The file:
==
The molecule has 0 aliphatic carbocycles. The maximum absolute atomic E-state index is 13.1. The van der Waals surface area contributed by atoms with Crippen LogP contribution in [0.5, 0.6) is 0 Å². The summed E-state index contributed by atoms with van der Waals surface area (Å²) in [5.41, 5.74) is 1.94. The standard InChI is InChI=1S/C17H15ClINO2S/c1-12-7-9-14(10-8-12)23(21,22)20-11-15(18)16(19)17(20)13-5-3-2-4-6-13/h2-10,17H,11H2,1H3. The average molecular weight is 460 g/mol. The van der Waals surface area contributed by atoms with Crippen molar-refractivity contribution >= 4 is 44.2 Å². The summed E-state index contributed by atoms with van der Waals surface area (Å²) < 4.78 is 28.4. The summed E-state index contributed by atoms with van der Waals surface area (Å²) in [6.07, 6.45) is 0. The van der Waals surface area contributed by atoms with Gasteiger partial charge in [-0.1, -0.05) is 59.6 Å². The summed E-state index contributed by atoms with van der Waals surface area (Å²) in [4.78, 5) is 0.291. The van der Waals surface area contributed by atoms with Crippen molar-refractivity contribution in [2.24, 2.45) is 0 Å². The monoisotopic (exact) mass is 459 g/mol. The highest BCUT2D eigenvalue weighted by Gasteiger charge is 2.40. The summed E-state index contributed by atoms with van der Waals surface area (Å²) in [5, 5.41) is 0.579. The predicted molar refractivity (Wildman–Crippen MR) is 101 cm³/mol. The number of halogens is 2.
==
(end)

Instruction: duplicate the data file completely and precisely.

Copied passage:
The molecule has 0 aliphatic carbocycles. The maximum absolute atomic E-state index is 13.1. The van der Waals surface area contributed by atoms with Crippen LogP contribution in [0.5, 0.6) is 0 Å². The summed E-state index contributed by atoms with van der Waals surface area (Å²) in [5.41, 5.74) is 1.94. The standard InChI is InChI=1S/C17H15ClINO2S/c1-12-7-9-14(10-8-12)23(21,22)20-11-15(18)16(19)17(20)13-5-3-2-4-6-13/h2-10,17H,11H2,1H3. The average molecular weight is 460 g/mol. The van der Waals surface area contributed by atoms with Crippen molar-refractivity contribution >= 4 is 44.2 Å². The summed E-state index contributed by atoms with van der Waals surface area (Å²) < 4.78 is 28.4. The summed E-state index contributed by atoms with van der Waals surface area (Å²) in [6.07, 6.45) is 0. The van der Waals surface area contributed by atoms with Gasteiger partial charge in [-0.1, -0.05) is 59.6 Å². The summed E-state index contributed by atoms with van der Waals surface area (Å²) in [4.78, 5) is 0.291. The van der Waals surface area contributed by atoms with Crippen molar-refractivity contribution in [2.24, 2.45) is 0 Å². The monoisotopic (exact) mass is 459 g/mol. The highest BCUT2D eigenvalue weighted by Gasteiger charge is 2.40. The summed E-state index contributed by atoms with van der Waals surface area (Å²) in [5, 5.41) is 0.579. The predicted molar refractivity (Wildman–Crippen MR) is 101 cm³/mol. The number of halogens is 2.